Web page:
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LIONEL MESSI has never played with so much freedom. Throughout the 2021 Copa America, he has been seen zipping around Brazilian football fields in an Argentina shirt, entertaining the masses from empty stadiums.
Playmaker, midfielder, striker, winger, false nine, inside forward and now passionate leader: Messi can do it all.
He has the most assists in the Copa America so far with five, and tops the goalscoring charts with four. Argentina have scored 11 goals and Messi has contributed to nine of them.
He’s been running off the last defender, lofting passes over the top, playing inventive through-balls in tight spaces, dribbling around entire defences and has even scored two penalties — one against Bolivia and another when he stepped up first in the semi-final shoot-out versus Colombia.
He’s also been casually securing his status as one of the best free-kick takers of all time, scoring two at the tournament so far.
One of those came in the quarter-final against Ecuador. Having already assisted two goals, he lined up the free-kick, meticulously placing the ball on the turf before blasting it across the goalkeeper into the far corner.
That particular strike was about power, but the one against Chile in the group stage combined that power with precise placement — the type he’s regularly seen scoring for Barcelona.
The extra liberty about Messi’s game may partly be due to him being a free agent. Even though he’s widely expected to continue at Barcelona, his contract there has now expired.
As it stands, Messi is an Argentina player and nothing more.
In 2016, after losing to Chile on penalties for the second Copa America final in a row, Messi announced his retirement from international football but soon went back on his decision.
Last year, in a similar turn of events, Messi announced that he intended to leave Barcelona, but in the end, decided to stay until the end of the season.
Messi’s realisation that he has the power to decide his future at both international and club level, and especially now his contract with Barcelona has expired, may have lifted some of the weight off his shoulders.
Even at 34 years old he’s still heavily relied upon by Argentina and Barcelona whenever he takes to the field for either, but now seems to be enjoying his football more than ever.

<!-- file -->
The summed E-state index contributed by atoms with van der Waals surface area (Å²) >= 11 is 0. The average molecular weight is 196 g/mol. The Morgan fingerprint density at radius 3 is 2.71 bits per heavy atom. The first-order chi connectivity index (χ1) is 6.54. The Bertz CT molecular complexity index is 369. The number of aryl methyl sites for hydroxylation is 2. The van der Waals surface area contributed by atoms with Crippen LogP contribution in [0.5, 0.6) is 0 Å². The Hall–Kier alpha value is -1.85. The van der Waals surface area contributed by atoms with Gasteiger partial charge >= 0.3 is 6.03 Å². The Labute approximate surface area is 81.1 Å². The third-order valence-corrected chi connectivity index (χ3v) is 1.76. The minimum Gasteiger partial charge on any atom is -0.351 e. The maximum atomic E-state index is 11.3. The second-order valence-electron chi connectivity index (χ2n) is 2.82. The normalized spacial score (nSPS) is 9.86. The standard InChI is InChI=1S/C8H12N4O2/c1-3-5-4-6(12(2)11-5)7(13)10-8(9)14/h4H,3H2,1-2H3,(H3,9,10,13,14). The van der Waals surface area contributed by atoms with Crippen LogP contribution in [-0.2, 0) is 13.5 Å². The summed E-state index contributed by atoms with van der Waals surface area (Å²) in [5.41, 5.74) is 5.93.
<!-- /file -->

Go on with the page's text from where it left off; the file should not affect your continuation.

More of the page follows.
Though he is focused and driven, he also appears less weighed down by expectation or external pressure.
The same could be said of Neymar for Brazil. Messi’s former Barcelona teammate is the player who was supposed to bring a Champions League trophy to Paris Saint-Germain and continue Brazil’s success in international tournaments, but so far that hasn’t been the case.
Previously, the responsibility of carrying the hopes of such a large football-mad nation would get to Neymar and, as a result, he could even be detrimental to his team’s success as he tried to do everything all of the time.
But at this tournament, the 29-year-old has more assists (3) than he has goals (2), and is more trusting of his teammates to help him get the job done.
Like Messi, Neymar is yet to win a major trophy (World Cup or Copa America) for his national team.
He was part of Brazil’s gold medal-winning team at the 2016 Olympics, though, and this was considered a major achievement back home, especially as it was the first time they’d won that tournament.
In another parallel between the two, Messi also won Olympic gold, in 2008, but major honours for both have been confined to club level.
Brazil are the most successful side in the history of the World Cup, but haven’t managed to win it in the Neymar era. What’s more, when Brazil did win the previous Copa America in 2019, Neymar was absent through injury.
In that 2019 tournament, there was the sense that some of the weight of expectation had been lifted in Neymar’s absence, but they are a much more dangerous outfit with a fully focused Neymar in their side, as has been evident this summer.
Though Neymar and Messi appear to be enjoying international football more than they have at other stages in their career, both will be desperate to win the final and this has the potential to ramp up the tension again.
It could well be a game in which both Neymar and Messi shine. Regardless of each player’s mindset so far, this is a high-pressure match that could go some way to defining their legacies at this level.
It’s a meeting of two football giants and two nations who’ve produced the greatest players of all time.
It’s a showcase final that could mean this tournament – which has been marred by hosting issues, political unrest and Brazilian President Jair Bolsonaro’s botched handling of Covid – is defined on the pitch rather than off it.
It’s a meeting of two of the world’s most naturally gifted players on their home continent’s biggest stage.
Brazil go into the final, which kicks off in the early hours of tomorrow morning UK time, as the favourites and the better team.
They are built on the solid foundations laid by their impressive head coach, Tite. But even though Argentina are rougher around the edges, they boast the best player in the world and a number of players also capable of stepping up in key moments.
Though there is another high-profile final between two storied football nations taking place at Wembley this weekend, a meeting between Brazil and Argentina in their own continent’s showcase takes some beating.
The writing of the next chapters in the football stories of Messi and Neymar makes it a Copa America final not to be missed.
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